Also non-remunerative employment (i.e. unpaid employment) (d855) was mentioned as a meaningful domain of participation, which is illustrated by the following quote:

“I would love most of all to do paid work, but well, my body doesn’t allow that. So I fill it in in a different way, by having voluntary work and by being there for friends and acquaintances.” [1005, female, 34 years]

Some participants explicitly mentioned that remunerative employment (d850) has a different meaning to them than non-remunerative employment (d855), which is illustrated by the following quote:

“But also my work, and eventually this turns out to be the worst, since I was always busy for other people and so I did also have influence in my job. […] That’s what I miss the most. […] Participating in society… for me it’s hard to find, at least to be a satisfied participant of society when you’re actually out of society because you’ve been declared unfit.” [1029, male, 59 years]

With regard to economic life (d860–d879), basic economic transactions (d860) and economic self-sufficiency (d870) were mentioned. An illustrative quote is the following:

“Getting paid is of course actually important for very many people to be able to pay for daily business. And for their house, those kind of things.” [1025, male, 56 years]

ICF chapter Community, Social and Civic Life
With regard to Community, Social and Civic Life, all ICF codes, i.e. community life (d910), recreation and leisure (d920), and religion and spirituality (d930), were mentioned as meaningful participation subdomains. Community life involves both participation in formal (d9101) and informal associations (d9100), which were both mentioned by participants as meaningful subdomains of participation, while ceremonies (d902), was not mentioned. An illustrative quote with regard to participation in an informal association is:

“I organize activities for a fellow contact group. All kind of things.” [1005, female, 34 years]

With regard to recreation and leisure (d920), several kinds of leisure activities were mentioned, such as relaxing, making music, going to a party, theatre or museum (d902), engaging in sports (d901), and going on holiday. Also religion and spirituality (d930) emerged to be a meaningful participation domain among participants, which involves going to the church to profess faith as well as doing non-remunerative employment in the church which is illustrated by the following quotes:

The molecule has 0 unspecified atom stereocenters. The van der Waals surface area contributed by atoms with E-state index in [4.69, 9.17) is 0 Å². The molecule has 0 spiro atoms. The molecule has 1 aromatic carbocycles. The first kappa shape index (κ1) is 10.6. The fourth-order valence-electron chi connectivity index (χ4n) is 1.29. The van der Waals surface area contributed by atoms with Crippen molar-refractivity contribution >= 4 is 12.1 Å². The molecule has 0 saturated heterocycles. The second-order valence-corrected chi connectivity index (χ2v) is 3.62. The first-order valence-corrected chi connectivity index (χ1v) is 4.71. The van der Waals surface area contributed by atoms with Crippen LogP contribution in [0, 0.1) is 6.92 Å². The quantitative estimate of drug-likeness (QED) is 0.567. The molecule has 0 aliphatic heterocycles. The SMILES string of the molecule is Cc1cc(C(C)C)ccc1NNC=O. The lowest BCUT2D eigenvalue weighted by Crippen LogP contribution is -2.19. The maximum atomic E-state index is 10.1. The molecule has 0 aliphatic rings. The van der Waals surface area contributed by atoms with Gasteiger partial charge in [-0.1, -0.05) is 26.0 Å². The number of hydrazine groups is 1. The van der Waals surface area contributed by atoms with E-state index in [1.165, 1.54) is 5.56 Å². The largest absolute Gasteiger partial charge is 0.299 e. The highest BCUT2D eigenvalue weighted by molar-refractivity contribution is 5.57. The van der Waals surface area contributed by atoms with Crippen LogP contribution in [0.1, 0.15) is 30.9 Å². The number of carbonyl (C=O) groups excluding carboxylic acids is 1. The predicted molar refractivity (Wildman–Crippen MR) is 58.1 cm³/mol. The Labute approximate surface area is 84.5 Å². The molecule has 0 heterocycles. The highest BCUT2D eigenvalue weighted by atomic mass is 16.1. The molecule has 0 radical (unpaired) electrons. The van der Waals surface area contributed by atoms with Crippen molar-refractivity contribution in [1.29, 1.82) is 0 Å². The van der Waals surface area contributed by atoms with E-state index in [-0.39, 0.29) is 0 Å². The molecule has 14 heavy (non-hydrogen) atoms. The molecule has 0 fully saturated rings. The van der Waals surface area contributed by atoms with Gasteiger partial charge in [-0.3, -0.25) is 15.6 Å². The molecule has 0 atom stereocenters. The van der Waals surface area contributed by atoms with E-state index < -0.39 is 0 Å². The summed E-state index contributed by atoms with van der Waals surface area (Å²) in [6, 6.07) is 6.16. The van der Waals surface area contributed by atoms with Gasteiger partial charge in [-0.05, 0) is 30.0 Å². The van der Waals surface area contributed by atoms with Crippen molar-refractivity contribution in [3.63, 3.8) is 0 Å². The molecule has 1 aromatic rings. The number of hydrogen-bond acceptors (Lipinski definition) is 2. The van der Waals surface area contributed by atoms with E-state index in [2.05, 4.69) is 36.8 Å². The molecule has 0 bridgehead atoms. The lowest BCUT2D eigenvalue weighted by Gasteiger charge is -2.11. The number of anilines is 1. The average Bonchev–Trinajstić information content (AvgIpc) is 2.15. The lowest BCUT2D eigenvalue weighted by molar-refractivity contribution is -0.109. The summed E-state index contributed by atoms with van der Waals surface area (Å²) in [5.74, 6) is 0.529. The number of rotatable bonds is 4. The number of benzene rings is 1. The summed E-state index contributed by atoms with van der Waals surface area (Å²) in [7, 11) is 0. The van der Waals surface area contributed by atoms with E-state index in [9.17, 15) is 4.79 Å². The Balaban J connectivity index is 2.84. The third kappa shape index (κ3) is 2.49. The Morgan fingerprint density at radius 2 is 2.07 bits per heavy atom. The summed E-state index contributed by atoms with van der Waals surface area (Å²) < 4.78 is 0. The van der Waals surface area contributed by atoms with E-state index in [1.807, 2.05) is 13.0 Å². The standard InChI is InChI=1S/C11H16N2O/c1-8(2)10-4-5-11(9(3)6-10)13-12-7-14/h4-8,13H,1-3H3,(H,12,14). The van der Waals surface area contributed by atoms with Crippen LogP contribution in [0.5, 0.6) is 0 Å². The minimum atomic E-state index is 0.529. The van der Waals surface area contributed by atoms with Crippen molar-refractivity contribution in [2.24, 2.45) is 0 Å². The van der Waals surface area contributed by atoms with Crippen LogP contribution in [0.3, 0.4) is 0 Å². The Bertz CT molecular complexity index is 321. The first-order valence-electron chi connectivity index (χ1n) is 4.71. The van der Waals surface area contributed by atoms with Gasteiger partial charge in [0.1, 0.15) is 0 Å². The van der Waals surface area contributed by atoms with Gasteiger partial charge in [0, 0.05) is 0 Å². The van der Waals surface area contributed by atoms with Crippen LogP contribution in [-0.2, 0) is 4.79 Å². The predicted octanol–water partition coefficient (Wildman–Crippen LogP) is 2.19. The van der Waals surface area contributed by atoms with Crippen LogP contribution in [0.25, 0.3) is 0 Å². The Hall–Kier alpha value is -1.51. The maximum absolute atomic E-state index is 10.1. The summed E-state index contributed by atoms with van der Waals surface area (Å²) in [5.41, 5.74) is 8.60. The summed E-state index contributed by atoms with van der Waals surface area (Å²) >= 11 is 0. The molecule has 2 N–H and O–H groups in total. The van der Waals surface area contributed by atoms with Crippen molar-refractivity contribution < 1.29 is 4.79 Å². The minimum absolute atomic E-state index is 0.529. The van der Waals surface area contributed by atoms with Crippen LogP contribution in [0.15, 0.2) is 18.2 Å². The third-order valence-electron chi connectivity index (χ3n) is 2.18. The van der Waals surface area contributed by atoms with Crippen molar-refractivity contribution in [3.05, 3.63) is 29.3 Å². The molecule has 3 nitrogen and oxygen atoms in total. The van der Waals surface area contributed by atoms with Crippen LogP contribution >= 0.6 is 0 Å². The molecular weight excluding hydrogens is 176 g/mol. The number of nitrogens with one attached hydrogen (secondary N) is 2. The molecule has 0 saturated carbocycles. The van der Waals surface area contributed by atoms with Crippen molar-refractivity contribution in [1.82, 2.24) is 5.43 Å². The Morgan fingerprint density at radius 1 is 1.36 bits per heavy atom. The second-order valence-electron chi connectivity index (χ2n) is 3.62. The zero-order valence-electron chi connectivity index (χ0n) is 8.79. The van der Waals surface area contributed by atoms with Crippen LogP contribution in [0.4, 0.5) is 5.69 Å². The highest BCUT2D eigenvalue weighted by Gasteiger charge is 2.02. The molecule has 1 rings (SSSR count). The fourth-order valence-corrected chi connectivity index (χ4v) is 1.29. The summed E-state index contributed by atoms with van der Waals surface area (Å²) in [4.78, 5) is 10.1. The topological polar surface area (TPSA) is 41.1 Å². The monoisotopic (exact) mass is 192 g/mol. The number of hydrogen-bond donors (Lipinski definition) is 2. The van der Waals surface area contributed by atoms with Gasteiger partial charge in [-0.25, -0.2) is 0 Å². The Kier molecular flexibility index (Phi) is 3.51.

“I go to church; I’m still active there. Yes, that also provides personal contacts, among others.” [1002, male, 78 years]

“Yes, and I would like to add something about church: I often see in surveys—I filled out more of these things—that religion is always being skipped. It seems like it was not important. While yet, for a lot of people, it is indeed important.” [1002, male, 78 years]

“I’m also a deacon at the Protestant congregation of [name of the city]. That fulfils me with satisfaction and joy, yes, to stand for something with other people.” [1001, male, 67 years]

According to the ICF conceptual framework, political life and citizenship is part of religion and spirituality. Participation in politics (d950), both passive and active, was mentioned by participants as meaningful domain of participation. Illustrative quotes are the following:

“I’m interested in political developments, so I actively follow local and worldwide news.” [1015, female, 66 years]

“I’ve been quite active in politics previously. Now, for example, I work in municipal politics.” [1045, female, 59 years]

Relative importance of participation subdomains
Some participants mentioned that it did not matter to them whether they participated in work, study, or in taking care of elders as long as they had at least some form of participation, which is illustrated by the following quote:

“Yes. I think that’s actually the most important thing in the participation story, that needs most attention. Yes, That can be done in many ways. It can just be a day out, but it can also be work, education. You name it.” [1004, male, 47 years]